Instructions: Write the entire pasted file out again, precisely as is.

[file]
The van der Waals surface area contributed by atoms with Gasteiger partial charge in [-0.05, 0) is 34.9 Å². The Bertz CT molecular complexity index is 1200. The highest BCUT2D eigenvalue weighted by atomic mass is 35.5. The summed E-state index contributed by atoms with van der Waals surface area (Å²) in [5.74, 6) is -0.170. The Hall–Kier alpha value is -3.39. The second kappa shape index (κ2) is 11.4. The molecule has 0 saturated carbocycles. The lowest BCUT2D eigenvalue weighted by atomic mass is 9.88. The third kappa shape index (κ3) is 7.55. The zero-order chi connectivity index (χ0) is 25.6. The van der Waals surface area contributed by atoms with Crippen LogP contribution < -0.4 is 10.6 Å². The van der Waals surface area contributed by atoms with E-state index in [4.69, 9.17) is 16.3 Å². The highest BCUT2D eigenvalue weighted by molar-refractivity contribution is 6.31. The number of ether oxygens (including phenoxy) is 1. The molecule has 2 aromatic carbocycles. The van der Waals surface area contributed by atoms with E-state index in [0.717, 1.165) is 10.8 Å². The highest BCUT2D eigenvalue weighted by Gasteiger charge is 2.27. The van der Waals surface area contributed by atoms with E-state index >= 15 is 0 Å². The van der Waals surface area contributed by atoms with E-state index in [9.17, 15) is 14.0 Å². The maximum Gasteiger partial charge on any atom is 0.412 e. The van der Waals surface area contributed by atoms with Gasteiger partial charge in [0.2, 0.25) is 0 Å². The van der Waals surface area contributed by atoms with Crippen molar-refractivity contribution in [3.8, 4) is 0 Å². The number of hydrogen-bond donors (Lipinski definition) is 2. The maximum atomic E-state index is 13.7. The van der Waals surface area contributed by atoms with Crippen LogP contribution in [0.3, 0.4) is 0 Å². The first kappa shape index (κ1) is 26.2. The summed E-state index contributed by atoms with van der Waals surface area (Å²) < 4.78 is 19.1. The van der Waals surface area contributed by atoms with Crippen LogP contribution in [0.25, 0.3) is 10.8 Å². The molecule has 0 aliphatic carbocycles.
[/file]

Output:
The van der Waals surface area contributed by atoms with Gasteiger partial charge in [-0.05, 0) is 34.9 Å². The Bertz CT molecular complexity index is 1200. The highest BCUT2D eigenvalue weighted by atomic mass is 35.5. The summed E-state index contributed by atoms with van der Waals surface area (Å²) in [5.74, 6) is -0.170. The Hall–Kier alpha value is -3.39. The second kappa shape index (κ2) is 11.4. The molecule has 0 saturated carbocycles. The lowest BCUT2D eigenvalue weighted by atomic mass is 9.88. The third kappa shape index (κ3) is 7.55. The zero-order chi connectivity index (χ0) is 25.6. The van der Waals surface area contributed by atoms with Crippen LogP contribution < -0.4 is 10.6 Å². The van der Waals surface area contributed by atoms with E-state index in [4.69, 9.17) is 16.3 Å². The highest BCUT2D eigenvalue weighted by molar-refractivity contribution is 6.31. The number of ether oxygens (including phenoxy) is 1. The molecule has 2 aromatic carbocycles. The van der Waals surface area contributed by atoms with E-state index in [0.717, 1.165) is 10.8 Å². The highest BCUT2D eigenvalue weighted by Gasteiger charge is 2.27. The van der Waals surface area contributed by atoms with E-state index >= 15 is 0 Å². The van der Waals surface area contributed by atoms with E-state index in [9.17, 15) is 14.0 Å². The maximum Gasteiger partial charge on any atom is 0.412 e. The van der Waals surface area contributed by atoms with Gasteiger partial charge in [0.2, 0.25) is 0 Å². The van der Waals surface area contributed by atoms with Crippen molar-refractivity contribution in [3.8, 4) is 0 Å². The number of hydrogen-bond donors (Lipinski definition) is 2. The maximum atomic E-state index is 13.7. The van der Waals surface area contributed by atoms with Crippen LogP contribution in [0.3, 0.4) is 0 Å². The first kappa shape index (κ1) is 26.2. The summed E-state index contributed by atoms with van der Waals surface area (Å²) < 4.78 is 19.1. The van der Waals surface area contributed by atoms with Crippen LogP contribution in [0.25, 0.3) is 10.8 Å². The molecule has 0 aliphatic carbocycles.